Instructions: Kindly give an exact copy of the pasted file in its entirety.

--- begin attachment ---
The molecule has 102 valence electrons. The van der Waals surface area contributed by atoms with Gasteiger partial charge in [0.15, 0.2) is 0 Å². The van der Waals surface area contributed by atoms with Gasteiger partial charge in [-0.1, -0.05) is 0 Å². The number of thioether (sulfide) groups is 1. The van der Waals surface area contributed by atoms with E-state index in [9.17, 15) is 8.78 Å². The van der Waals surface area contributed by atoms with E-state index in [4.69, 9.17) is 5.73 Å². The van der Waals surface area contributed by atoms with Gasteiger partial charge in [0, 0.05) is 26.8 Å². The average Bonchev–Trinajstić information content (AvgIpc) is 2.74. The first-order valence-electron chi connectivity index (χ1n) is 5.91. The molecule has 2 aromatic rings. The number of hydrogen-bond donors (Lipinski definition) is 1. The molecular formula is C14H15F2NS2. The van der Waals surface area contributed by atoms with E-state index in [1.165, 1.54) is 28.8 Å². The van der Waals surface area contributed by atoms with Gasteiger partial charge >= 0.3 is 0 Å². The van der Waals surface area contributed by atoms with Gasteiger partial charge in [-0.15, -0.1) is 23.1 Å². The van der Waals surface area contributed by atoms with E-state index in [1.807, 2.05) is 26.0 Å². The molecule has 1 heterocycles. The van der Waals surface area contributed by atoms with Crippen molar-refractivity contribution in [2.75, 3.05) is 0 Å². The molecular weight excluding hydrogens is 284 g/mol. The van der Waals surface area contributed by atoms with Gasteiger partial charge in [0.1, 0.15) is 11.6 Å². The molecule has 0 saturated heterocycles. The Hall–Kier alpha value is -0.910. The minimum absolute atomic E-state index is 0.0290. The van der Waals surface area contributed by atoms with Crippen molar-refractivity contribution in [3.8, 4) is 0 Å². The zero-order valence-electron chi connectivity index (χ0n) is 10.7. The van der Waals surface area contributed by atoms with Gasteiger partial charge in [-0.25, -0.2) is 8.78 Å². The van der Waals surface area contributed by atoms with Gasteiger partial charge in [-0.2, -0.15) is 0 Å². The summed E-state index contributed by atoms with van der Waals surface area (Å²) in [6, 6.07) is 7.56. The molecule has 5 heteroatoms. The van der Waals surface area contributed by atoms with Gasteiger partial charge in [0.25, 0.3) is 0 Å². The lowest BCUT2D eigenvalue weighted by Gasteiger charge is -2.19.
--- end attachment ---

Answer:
The molecule has 102 valence electrons. The van der Waals surface area contributed by atoms with Gasteiger partial charge in [0.15, 0.2) is 0 Å². The van der Waals surface area contributed by atoms with Gasteiger partial charge in [-0.1, -0.05) is 0 Å². The number of thioether (sulfide) groups is 1. The van der Waals surface area contributed by atoms with E-state index in [9.17, 15) is 8.78 Å². The van der Waals surface area contributed by atoms with E-state index in [4.69, 9.17) is 5.73 Å². The van der Waals surface area contributed by atoms with Gasteiger partial charge in [0, 0.05) is 26.8 Å². The average Bonchev–Trinajstić information content (AvgIpc) is 2.74. The first-order valence-electron chi connectivity index (χ1n) is 5.91. The molecule has 2 aromatic rings. The number of hydrogen-bond donors (Lipinski definition) is 1. The molecular formula is C14H15F2NS2. The van der Waals surface area contributed by atoms with E-state index in [1.165, 1.54) is 28.8 Å². The van der Waals surface area contributed by atoms with Gasteiger partial charge >= 0.3 is 0 Å². The van der Waals surface area contributed by atoms with Gasteiger partial charge in [-0.15, -0.1) is 23.1 Å². The van der Waals surface area contributed by atoms with E-state index in [1.807, 2.05) is 26.0 Å². The molecule has 1 heterocycles. The van der Waals surface area contributed by atoms with Crippen molar-refractivity contribution in [2.75, 3.05) is 0 Å². The molecular weight excluding hydrogens is 284 g/mol. The van der Waals surface area contributed by atoms with Gasteiger partial charge in [0.1, 0.15) is 11.6 Å². The molecule has 0 saturated heterocycles. The Hall–Kier alpha value is -0.910. The minimum absolute atomic E-state index is 0.0290. The van der Waals surface area contributed by atoms with Crippen molar-refractivity contribution in [3.8, 4) is 0 Å². The zero-order valence-electron chi connectivity index (χ0n) is 10.7. The van der Waals surface area contributed by atoms with Gasteiger partial charge in [-0.25, -0.2) is 8.78 Å². The van der Waals surface area contributed by atoms with Gasteiger partial charge in [-0.2, -0.15) is 0 Å². The summed E-state index contributed by atoms with van der Waals surface area (Å²) in [6, 6.07) is 7.56. The molecule has 5 heteroatoms. The van der Waals surface area contributed by atoms with Gasteiger partial charge in [0.25, 0.3) is 0 Å². The lowest BCUT2D eigenvalue weighted by Gasteiger charge is -2.19.